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I bought LMA-3 (AuxBox) from beginning and never looked back. I found the LM-1 + LMA-3 very useful tool which I used plenty of times.

This is simple graph representing AFR/boost/RPM, sampled when I converted my daily driver to E85:




If RPM is sampled, you can even overlay two different RPM vs. time graphs and see if your mods made car faster (assuming that pull was done in same gear).

You can use RPM derivative or one of acceleration sensors to log torque (which is proportional to acceleration) and thus derive horsepower (by multiplying it with RPM) etc.
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Old 09-10-2008, 09:58 AM
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If you would, please, share with me where you routed the various wires and cables...and how you plan to extend the cable feeding the gauge. I have yet to install my LC-1, saving it for a winter project, but have been collecting "best practises" on the installation. Thanks.
Old 09-10-2008, 10:42 AM
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Quote:
Originally Posted by beepbeep View Post
You can use RPM derivative or one of acceleration sensors to log torque (which is proportional to acceleration) and thus derive horsepower (by multiplying it with RPM) etc.
I was thinking that this type of calculation becomes possible with the accelerometer feature of the auxbox. Does innovate include instructions on how to calculate HP with the auxbox documentation? If not, I would be interested if you would share the formula.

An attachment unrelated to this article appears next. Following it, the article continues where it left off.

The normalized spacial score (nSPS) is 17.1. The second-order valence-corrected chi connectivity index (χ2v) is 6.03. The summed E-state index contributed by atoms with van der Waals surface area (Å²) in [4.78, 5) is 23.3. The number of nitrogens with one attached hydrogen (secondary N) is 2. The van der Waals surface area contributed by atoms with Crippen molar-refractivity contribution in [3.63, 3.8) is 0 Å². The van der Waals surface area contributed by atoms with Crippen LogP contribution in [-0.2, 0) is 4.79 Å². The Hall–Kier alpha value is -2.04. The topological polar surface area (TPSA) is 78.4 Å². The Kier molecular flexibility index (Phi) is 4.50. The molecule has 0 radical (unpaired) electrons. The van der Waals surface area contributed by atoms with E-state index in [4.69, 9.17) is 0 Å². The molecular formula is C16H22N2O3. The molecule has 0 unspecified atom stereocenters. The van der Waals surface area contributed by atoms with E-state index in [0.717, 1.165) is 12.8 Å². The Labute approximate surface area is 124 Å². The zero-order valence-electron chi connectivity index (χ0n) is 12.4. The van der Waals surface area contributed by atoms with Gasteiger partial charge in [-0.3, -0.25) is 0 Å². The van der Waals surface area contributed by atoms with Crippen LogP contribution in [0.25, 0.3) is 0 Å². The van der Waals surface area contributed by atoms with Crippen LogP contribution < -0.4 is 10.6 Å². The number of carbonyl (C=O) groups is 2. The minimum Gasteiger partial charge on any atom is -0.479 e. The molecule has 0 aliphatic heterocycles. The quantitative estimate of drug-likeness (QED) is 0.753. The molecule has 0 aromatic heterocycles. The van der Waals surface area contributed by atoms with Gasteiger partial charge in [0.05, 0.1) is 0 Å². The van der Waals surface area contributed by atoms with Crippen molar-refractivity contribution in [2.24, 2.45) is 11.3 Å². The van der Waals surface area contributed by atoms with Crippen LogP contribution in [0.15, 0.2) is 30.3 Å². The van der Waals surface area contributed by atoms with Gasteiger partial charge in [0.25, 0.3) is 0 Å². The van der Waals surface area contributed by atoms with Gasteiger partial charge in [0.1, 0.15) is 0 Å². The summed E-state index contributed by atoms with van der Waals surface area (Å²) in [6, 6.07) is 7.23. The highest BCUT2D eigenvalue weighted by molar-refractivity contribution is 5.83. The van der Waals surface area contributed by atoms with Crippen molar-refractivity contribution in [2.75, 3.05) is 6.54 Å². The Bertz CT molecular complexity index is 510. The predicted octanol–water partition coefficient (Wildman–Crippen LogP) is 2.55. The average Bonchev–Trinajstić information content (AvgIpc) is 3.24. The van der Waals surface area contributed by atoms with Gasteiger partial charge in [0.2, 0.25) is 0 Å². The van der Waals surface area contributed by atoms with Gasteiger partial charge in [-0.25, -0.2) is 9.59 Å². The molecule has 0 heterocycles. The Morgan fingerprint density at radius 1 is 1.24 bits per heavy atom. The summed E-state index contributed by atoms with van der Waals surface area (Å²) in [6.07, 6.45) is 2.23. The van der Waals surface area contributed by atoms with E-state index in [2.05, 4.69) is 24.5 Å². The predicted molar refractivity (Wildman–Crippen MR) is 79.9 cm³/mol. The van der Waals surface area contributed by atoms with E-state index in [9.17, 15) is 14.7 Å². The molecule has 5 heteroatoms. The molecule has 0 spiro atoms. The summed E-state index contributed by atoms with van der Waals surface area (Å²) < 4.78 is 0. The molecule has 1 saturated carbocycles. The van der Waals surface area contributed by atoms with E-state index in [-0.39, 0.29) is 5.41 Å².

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Old 09-10-2008, 12:29 PM
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Quote:
Originally Posted by jwasbury View Post
I was thinking that this type of calculation becomes possible with the accelerometer feature of the auxbox. Does innovate include instructions on how to calculate HP with the auxbox documentation? If not, I would be interested if you would share the formula.
I never bothered to calculate HP. I used accelerometers to maximize the HP. But exact number was of less interest. But it shouldn't be too complicated to calculate HP as long as you know vehicle mass and can live with approximation of aerodynamic drag and rolling resistance.

1g = 9,81m/s^2
1W=1J/s
1kW = 1.36hp


But more simply put: you can fiddle with boost/ignition timing/AFR etc. until the area under product of RPM and accelleration is maximized between the runs (=maximum area under power curve).

When you know it's maximized, you can do a dyno run and get bragging paper
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Old 09-10-2008, 12:44 PM
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That is really nice control around lambda 1. I have been using the LC-1 for a couple of years now, without problems, as part of my EFI setup. Is your stock sensor still plugged in to the CIS (or was yours an earlier car without it)?

One thing I noticed is that really lean spikes can correspond to a misfire on one cylinder, so keep that in mind.